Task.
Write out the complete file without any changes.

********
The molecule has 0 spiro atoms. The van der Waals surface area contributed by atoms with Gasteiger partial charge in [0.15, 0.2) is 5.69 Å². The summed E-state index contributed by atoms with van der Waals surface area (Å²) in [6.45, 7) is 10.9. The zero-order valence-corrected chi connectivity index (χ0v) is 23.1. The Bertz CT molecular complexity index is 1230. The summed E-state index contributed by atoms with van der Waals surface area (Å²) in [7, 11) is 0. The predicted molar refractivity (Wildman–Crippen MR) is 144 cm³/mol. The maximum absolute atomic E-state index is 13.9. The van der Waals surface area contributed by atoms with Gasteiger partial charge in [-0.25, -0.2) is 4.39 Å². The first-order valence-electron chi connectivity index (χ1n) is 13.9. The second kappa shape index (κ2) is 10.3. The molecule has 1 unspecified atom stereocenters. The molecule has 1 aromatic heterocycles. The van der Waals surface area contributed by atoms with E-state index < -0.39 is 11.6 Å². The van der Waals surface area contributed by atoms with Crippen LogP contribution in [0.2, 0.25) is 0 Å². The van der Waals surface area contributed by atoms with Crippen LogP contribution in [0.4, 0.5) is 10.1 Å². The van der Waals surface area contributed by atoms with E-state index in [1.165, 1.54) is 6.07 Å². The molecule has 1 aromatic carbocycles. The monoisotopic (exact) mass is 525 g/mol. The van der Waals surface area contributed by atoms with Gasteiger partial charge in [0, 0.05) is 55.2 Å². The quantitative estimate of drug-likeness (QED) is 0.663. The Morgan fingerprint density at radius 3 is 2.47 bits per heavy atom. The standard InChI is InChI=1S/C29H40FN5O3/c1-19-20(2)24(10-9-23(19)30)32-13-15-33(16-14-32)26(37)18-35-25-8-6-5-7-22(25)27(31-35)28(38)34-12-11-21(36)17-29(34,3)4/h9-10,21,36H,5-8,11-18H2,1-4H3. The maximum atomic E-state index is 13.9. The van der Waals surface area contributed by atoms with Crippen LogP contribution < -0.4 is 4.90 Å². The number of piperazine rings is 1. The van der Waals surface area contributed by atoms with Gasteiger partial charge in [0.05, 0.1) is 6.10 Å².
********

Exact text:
The molecule has 0 spiro atoms. The van der Waals surface area contributed by atoms with Gasteiger partial charge in [0.15, 0.2) is 5.69 Å². The summed E-state index contributed by atoms with van der Waals surface area (Å²) in [6.45, 7) is 10.9. The zero-order valence-corrected chi connectivity index (χ0v) is 23.1. The Bertz CT molecular complexity index is 1230. The summed E-state index contributed by atoms with van der Waals surface area (Å²) in [7, 11) is 0. The predicted molar refractivity (Wildman–Crippen MR) is 144 cm³/mol. The maximum absolute atomic E-state index is 13.9. The van der Waals surface area contributed by atoms with Gasteiger partial charge in [-0.25, -0.2) is 4.39 Å². The first-order valence-electron chi connectivity index (χ1n) is 13.9. The second kappa shape index (κ2) is 10.3. The molecule has 1 unspecified atom stereocenters. The molecule has 1 aromatic heterocycles. The van der Waals surface area contributed by atoms with E-state index < -0.39 is 11.6 Å². The van der Waals surface area contributed by atoms with Crippen LogP contribution in [0.2, 0.25) is 0 Å². The van der Waals surface area contributed by atoms with Crippen LogP contribution in [0.4, 0.5) is 10.1 Å². The van der Waals surface area contributed by atoms with E-state index in [1.165, 1.54) is 6.07 Å². The molecule has 1 aromatic carbocycles. The monoisotopic (exact) mass is 525 g/mol. The van der Waals surface area contributed by atoms with Gasteiger partial charge in [0, 0.05) is 55.2 Å². The quantitative estimate of drug-likeness (QED) is 0.663. The Morgan fingerprint density at radius 3 is 2.47 bits per heavy atom. The standard InChI is InChI=1S/C29H40FN5O3/c1-19-20(2)24(10-9-23(19)30)32-13-15-33(16-14-32)26(37)18-35-25-8-6-5-7-22(25)27(31-35)28(38)34-12-11-21(36)17-29(34,3)4/h9-10,21,36H,5-8,11-18H2,1-4H3. The maximum atomic E-state index is 13.9. The van der Waals surface area contributed by atoms with Crippen LogP contribution < -0.4 is 4.90 Å². The number of piperazine rings is 1. The van der Waals surface area contributed by atoms with Gasteiger partial charge in [0.05, 0.1) is 6.10 Å².